Boy who survived Gordon County tornado turns 3

by: Diana Davis Updated:

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CALHOUN, Ga. —

The tornado destruction in Oklahoma hits close to home for a local family who barely survived a recent tornado in Gordon County.

Betty Stewart, 79, and her great-grandson, Zane McFarland, were nearly killed when their house was destroyed by a January tornado. Stewart shielded the boy with her body.
                  
On Tuesday, Channel 2's Diana Davis spoke to the family in Calhoun for Zane’s third birthday. Relatives said this year’s birthday is a special miracle.

“I’m just thankful to God that he’s here. He’s been a delight for us ever since the day he was born,” Stewart said.
                   
She showed Davis a picture of rescuers pulling her and Zane out of the rubble. Stewart said initially she didn’t think the storm would be that bad. When it got ugly, she grabbed the family quilt, threw it over them as they huddled in the hall.

“I said, 'If something happens, granny is going to cover you with this quilt and the Lord is going to look after us,’ and he said, ‘OK,'” Stewart said.
           
Neighbors saw the rubble and heard cries and whimpers.

“To begin with, they thought it was animals then they realized it was people and 911 came on down and rescued us,” she said.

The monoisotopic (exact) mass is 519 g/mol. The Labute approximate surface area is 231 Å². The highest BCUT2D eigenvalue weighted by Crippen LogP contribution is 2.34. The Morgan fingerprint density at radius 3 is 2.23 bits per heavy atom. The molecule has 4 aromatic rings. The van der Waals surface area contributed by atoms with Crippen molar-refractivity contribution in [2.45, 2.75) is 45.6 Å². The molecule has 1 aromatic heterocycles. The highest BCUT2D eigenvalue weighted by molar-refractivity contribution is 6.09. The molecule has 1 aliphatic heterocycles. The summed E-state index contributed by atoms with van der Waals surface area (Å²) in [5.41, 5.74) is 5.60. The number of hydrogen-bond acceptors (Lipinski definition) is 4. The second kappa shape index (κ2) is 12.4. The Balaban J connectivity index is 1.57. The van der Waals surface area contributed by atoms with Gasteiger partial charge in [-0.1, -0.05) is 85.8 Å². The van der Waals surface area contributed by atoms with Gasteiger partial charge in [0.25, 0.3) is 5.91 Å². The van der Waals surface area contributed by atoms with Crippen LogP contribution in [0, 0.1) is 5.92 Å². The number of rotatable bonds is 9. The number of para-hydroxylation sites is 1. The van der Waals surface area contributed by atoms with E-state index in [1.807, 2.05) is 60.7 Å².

They spent weeks in the hospital. Both Stewart and Zane had broken legs. One of her legs is still bruised.
         
Seeing the destruction and raw emotion in the aftermath of Monday’s tornado in Oklahoma brings memories of that day flooding back. An EF-5 tornado hit the Oklahoma City suburbs, killing dozens.

“Unreal, I just feel and pray for those people out there. It’s devastating to even watch that,” said Stewart.
                   
A bare spot remains where their house once stood. She told Davis she still has some pain, but for the most part, she and Zane have fully recovered.
         
The quilt that covered them was recovered from the debris. They keep it close and use it for games of peek-a-boo.

She said Zane is still frightened sometimes by loud noise and storms. She has new respect for storms.
         
“I used to not be frightened but after what I was in, I realized I need to be frightened,” she said.

All the rubble has been cleared way, but every time the thunder rumbles and the sky turns dark, Stewart told Davis she thinks about that devastating day.